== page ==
Tuesday, 05 March 2024 13:55

Call to protect ban on live export

Written by  Staff Reporters
SAFE has launched a nationwide campaign designed to issue a call to the new government, asking them to preserve the ban on live animal export. SAFE has launched a nationwide campaign designed to issue a call to the new government, asking them to preserve the ban on live animal export.

Animal rights group SAFE has launched a nationwide campaign designed to issue a call to the new government, asking them to preserve the ban on live animal export.

The campaign is calling on Kiwis to add their names to a parliamentary petition headed by former chair of the National Animal Welfare Advisory Committee (NAWAC), Dr John Hellstrom.

The prohibition on live export by sea came into effect in April 2023, and was endorsed by submissions from NAWAC among others.

However, the ban has proved controversial with then-Agriculture Minister Damien O’Connor accused of ignoring official advice from the Ministry for Primary Industries.

National’s then-animal welfare spokesperson Nicola Grigg (now the current government’s Associate Minister of Agriculture) claimed the ban made a mockery of the select committee process by ignoring submitters who opposed the ban.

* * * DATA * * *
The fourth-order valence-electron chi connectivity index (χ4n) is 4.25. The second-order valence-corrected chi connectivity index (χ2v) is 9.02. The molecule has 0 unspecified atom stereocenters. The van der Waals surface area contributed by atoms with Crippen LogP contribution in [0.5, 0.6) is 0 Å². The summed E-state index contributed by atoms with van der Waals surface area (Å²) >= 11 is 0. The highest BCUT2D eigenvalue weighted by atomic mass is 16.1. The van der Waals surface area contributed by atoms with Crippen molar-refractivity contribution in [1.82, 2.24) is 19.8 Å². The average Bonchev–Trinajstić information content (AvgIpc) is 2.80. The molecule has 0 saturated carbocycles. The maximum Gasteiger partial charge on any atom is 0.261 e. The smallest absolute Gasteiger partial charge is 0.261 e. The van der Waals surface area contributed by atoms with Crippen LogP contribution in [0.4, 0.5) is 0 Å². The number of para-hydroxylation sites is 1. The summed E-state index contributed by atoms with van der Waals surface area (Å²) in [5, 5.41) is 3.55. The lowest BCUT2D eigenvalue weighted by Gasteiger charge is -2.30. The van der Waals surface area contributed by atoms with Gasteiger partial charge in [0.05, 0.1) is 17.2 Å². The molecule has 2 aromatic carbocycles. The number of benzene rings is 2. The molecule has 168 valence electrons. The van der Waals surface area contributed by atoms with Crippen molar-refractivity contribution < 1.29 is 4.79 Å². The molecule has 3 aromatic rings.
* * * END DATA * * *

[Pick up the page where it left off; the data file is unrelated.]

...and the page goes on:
However, SAFE chief executive Debra Ashton says overturning the ban would not only jeopardise the welfare of animals, but also undermine the progress made for New Zealand.

“Reversing the ban on live export would not only ignore overwhelming public support but also subject animals to the distress of prolonged sea voyages and inadequate oversight at destination ports,” says Ashton.

“It is essential for the government to prioritise the best interests of New Zealand’s animals and listen to the voices of concerned citizens who advocate for their rights and welfare,” she says.

A recent survey from Camorra Research, commissioned by SPCA NZ, recently found that 83% of the 993 New Zealanders surveyed did not believe we could guarantee the welfare of animals once they arrive at their destination.

60% of those surveyed said overturning the ban would damage New Zealand’s reputation for animal welfare.

However, 19% of those surveyed believed the ban should be overturned.

Ashton says other countries are starting to shift away from live animal exports due to significant animal welfare concerns.

“Australia, Luxembourg, and the European Union are all considering or have taken steps to phase out live exports,” she says.

“Undoing our ban would mark the first instance in New Zealand’s history of legislation diminishing, rather than improving, animal welfare standards.

“We’re proud that New Zealand has led the way on live export and SAFE will not allow this Government to take us backwards,” she concludes.

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